WATERTOWN — While the historic landmark sat mostly ignored for years, Glenn Huggins took it upon himself to mow the grass and keep an eye on the Thomas Memorial AME Zion Church on Morrison Street, which has connections with the Underground Railroad.
And now the former member of the church might play a role in saving the church from demolition.
The Rev. Daren Jaime wants to meet with Mr. Huggins when the pastor of the People’s AME Zion Church in Syracuse drives up to Watertown this week to assess the church at 715 Morrison St.
“You can’t lose a church that’s a historic site,” Mr. Huggins said.
With the Rev. Jaime showing interest in the church, he remains hopeful that the Watertown church can be saved. The Rev. Jaime intends to report his findings to the AME Church’s Western New York Conference Trustees.
Mr. Huggins, 67, who was baptized at the church and was a longtime member, knows quite a bit about the church’s rich history. He thinks the building could be turned into a museum after its roof is repaired and other work is completed.
Even with the coronavirus pandemic keeping her in Florida, former SUNY Oswego history professor Judith Wellman is spearheading efforts to save the church. She and a small group of Underground Railroad enthusiasts have come together to see what they can do to preserve the church.
Getting Rev. Jaime involved is important, she said. Since 2017, the Syracuse church has been paying the church’s city taxes but this is the first time that he’s reached out to see what can be done.
“I’m really glad to hear that he has shown interest in the church,” she said. “I’ve worked with him. He’s a good person. He cares.”
The retired professor also credited Carolyn Meunier, the city’s code enforcement supervisor, for coming forward to help.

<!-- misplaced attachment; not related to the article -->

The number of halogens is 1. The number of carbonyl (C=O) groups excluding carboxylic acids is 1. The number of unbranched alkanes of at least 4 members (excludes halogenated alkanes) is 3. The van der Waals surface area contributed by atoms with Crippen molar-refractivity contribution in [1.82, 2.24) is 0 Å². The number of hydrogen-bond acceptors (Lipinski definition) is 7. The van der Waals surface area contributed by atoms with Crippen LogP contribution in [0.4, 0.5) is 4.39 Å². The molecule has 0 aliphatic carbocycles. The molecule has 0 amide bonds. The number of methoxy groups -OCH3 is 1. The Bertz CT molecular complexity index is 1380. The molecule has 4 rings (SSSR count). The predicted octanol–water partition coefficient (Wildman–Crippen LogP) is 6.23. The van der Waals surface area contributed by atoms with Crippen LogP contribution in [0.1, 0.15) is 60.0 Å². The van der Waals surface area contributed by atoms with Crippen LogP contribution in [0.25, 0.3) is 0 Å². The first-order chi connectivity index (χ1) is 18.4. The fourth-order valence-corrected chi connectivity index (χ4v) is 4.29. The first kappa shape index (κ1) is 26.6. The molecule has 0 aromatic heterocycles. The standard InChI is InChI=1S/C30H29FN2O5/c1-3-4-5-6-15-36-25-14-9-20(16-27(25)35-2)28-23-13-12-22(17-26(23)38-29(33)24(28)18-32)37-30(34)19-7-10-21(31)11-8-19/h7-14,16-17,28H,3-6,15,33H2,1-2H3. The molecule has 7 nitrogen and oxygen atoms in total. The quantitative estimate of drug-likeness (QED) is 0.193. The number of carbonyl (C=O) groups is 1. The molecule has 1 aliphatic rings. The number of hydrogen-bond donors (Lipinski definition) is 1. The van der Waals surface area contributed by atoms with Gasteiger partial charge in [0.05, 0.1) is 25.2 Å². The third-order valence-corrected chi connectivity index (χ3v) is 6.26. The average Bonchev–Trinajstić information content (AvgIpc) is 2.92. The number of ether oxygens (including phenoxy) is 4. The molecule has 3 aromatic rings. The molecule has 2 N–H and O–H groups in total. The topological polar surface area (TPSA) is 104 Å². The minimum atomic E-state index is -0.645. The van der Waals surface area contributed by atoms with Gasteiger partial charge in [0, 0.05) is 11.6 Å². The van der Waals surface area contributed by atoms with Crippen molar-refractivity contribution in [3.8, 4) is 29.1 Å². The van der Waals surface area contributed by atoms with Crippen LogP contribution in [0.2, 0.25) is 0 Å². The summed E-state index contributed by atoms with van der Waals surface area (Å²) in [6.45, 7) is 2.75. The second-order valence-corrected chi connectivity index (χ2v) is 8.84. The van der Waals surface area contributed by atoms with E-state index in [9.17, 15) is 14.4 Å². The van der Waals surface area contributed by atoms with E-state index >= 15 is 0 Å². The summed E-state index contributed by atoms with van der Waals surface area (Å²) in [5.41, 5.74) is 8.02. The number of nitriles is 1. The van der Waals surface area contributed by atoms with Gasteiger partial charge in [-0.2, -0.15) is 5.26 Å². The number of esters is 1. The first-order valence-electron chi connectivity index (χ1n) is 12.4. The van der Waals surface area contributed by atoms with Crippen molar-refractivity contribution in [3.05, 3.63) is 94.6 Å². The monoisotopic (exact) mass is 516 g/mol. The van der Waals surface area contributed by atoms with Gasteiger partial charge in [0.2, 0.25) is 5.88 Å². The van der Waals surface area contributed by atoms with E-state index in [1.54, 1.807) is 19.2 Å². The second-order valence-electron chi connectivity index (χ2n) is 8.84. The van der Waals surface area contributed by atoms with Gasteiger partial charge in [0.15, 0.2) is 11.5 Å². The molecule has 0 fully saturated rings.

“I love history and plead with all of you to do what I cannot. Save this church,” Mrs. Meunier wrote to the group.
This past weekend, she saw Mr. Huggins parked in front of the church praying. Not to interrupt him, she waited until he finished and struck up a conversation about the church’s history.
The two then went inside, where she found the interior in better shape than she had thought. While she found mold and mildew inside, she wrote:
“Obviously the roof needs repairs; some of the exterior stone requires repointing; from what I’ve seen, it’s absolutely worth saving.”
She also was amazed by the condition of stained glass windows that she described as “remarkable” and “gorgeous.”
For decades, William E. “Buster” Crabbe, the building undertaker and a church trustee, took care of the building until he passed away in 2017 at the age of 81.
In recent years, Mr. Huggins came forward to mow the grass and do what he could to maintain the property while it sat mostly forgotten.
“I took it on myself and my God, Jesus Christ, to keep up the church,” he said.
In March, the Code Enforcement Office inspected the exterior of the historic church at 715 Morrison St. to find out the church steeple and chimney are deteriorated and apparently became unattached to the building after receiving a citizen complaint.
Mrs. Meunier warned someone needed to come forward to save it.
While the building was erected in 1909, Watertown’s AME Zion Church traces its roots back to the Underground Railroad and runaway slaves.
At least one church associate was a freed slave. Professor Henry Barr escaped a Kentucky plantation before the Civil War, made it to Montreal and then moved to Watertown, where he became a member of the church when it was holding services at the meetinghouse at 446 River St. He died on Feb. 19, 1902, somewhere between the ages of 70 and 80.